27 November 2012

Meeting Old friends and New
Jewish cemetery


A quick pancake breakfast, and off to the post office at the main square to meet David & Sophia.  We were early.  At some point we were wondering what we would write in the blog if they didn’t show up.  Luckily for them, we dont have to put it in here.  David turned up first.  Same as ever.  Needing a shave as usual (I can’t really talk, as last night is the first time I have taken a razor myself for a while)  Then Sophia.  Their friends, whom we thought were coming later were with them.  John and Cosmo.  It was great to see them, and glad they are joining us for a bit in Morocco.  Don’t know why they want to hang out with a couple of middle aged people though!


David, Sophia and their two Aussie friends.

David, Sophia and their two Aussie friends.

We sat and drank tea.  Catching up on all the goss, and some of their travels, whilst relaying ours.  This took a while, and although it would have  been good to do this all day, we should do something.  So we decided to start walking.  The first attraction (we are tour guides again) was Koutoubia Mosque.  A very important ancient mosque in the city.  It doesn’t look that old at the moment, as it has been renovated, but still has an impressive minaret.  70m high.  Built by the Almohad (Saltan El Mansour) around 1150AD in classical design.  A lot of the features used at the time have widespread use now.

The guest quarters

The guest quarters

From here, we dumped them at the tombs we had seen, as they are worth a look.
El Badi Palace was next on the guided tour of Marrakesh.  If we could find it.
Built by Hamed El Mansour.  He wasnt ment to be king, but after the battle of the three kings, he was the only one left standing, as the Portuguese were captured or slaughtered, their puppet king killed, and the rightful king was also slain in battle.  He just happened to be the next in line.  He embarked on a major building spree with the money raised from ransoming the remaining Portuguese nobility!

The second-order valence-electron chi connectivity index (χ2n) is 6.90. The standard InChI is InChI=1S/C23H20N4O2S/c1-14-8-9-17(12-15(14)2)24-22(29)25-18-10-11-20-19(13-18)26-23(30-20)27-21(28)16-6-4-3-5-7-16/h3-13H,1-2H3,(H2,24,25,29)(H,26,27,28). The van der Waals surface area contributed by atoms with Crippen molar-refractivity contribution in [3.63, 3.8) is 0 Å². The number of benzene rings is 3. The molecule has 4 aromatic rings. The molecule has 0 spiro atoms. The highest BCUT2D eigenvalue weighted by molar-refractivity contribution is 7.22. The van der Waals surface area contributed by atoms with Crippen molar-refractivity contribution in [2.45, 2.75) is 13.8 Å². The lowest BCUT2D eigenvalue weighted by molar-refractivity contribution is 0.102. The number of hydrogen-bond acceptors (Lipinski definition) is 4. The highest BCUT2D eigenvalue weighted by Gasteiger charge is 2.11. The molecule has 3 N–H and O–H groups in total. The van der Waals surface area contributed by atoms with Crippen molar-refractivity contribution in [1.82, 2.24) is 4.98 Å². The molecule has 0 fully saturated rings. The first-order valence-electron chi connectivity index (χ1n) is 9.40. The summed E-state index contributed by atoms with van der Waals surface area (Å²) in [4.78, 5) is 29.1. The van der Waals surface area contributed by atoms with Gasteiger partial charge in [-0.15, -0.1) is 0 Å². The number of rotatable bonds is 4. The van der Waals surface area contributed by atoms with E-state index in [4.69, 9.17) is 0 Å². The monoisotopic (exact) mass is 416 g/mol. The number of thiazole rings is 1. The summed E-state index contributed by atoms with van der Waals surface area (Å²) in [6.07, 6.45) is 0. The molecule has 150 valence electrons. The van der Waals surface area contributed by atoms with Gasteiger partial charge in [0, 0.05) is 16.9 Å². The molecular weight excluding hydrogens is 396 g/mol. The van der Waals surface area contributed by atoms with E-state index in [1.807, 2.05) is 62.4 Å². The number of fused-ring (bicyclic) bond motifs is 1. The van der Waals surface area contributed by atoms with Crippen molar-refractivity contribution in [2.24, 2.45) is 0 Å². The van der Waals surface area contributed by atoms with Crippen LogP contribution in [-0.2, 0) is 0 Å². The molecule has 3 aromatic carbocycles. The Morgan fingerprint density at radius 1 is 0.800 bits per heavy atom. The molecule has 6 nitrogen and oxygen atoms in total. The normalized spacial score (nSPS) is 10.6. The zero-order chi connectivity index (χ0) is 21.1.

Eventhough not much is left, you can still see how great it once must have been.

Eventhough not much is left, you can still see how great it once must have been.

El Badi was known as the Incomparable, as it was so luxurious for its time.  Sultan Ismail was next in line, and spent the next ten years stripping the place.  Now it is just a ruin.  There are the main walls outside, and sunken pools inside, that are now orange groves.  It would have been quite stunning, but there is little left to show this.  Some of the guest wing still has its tiles, and there is a reconstructed room, that you cannot go into, but from the outside, its decorations are striking.  There is also a terrace you can go up to see all the satellite dishes nearby, or if you prefer, you can look at all the storks and their nests, as it is quite a popular spot for them as well.
There is also the Minbar.  This is a pulpit for the Muslims.  commissioned in 1137 taking 8 years to build.  At the time it was one of the best pieces of Muslim art in the world.  Intricate wooden inlay surrounds it, and the detail is amazing.  In 1962 it was moved from the Koutoubia Mosque for restoration, and as non-Muslims are not allowed into mosques, was kept here for the tourists to gawk at.

Synagogue Lights.

Synagogue Lights.

Then off to the Jewish sector.  David picked up a guide here, and we probably would have missed the synagogue without him.  The synagogue is modest on the outside, but very pretty on the inside.

Jewish Cemetary

Jewish Cemetary

There is not many Jews left in the city, but it does have a stable congregation.  Not having seen many synagogues, it was good having David there to explain what everything was and ment.  There was also a nice lady there that was also willing to help us, but unfortunately, she had to go to another appointment.
As we left, the “guide” was still hanging around.  Explaining we had made a donation to the synagogue, we tried to shake him off.  He was persistent, and the others strode ahead leaving me to deal with him.
A quick visit to the cemetery, where we had a rundown on the different sects of Judaism.  The cemetery is at least three hundred years old on the surface.  However due to lack of space, it is built on top of an earlier graveyard.  The style of graves are (we think) unique.  The older ones are brick with concrete, or plaster over them creating half cylinders.  Some also have little boxes beside them with small chimneys on top.  This is for candles done in remembrance.  Most of the time people just put a rock on the grave.

Thats about it for the day.  The rest was just catching up.  John and Cosmo are only in Morocco for a few days, so David and Sophia are heading to the waterfall with them tomorrow.



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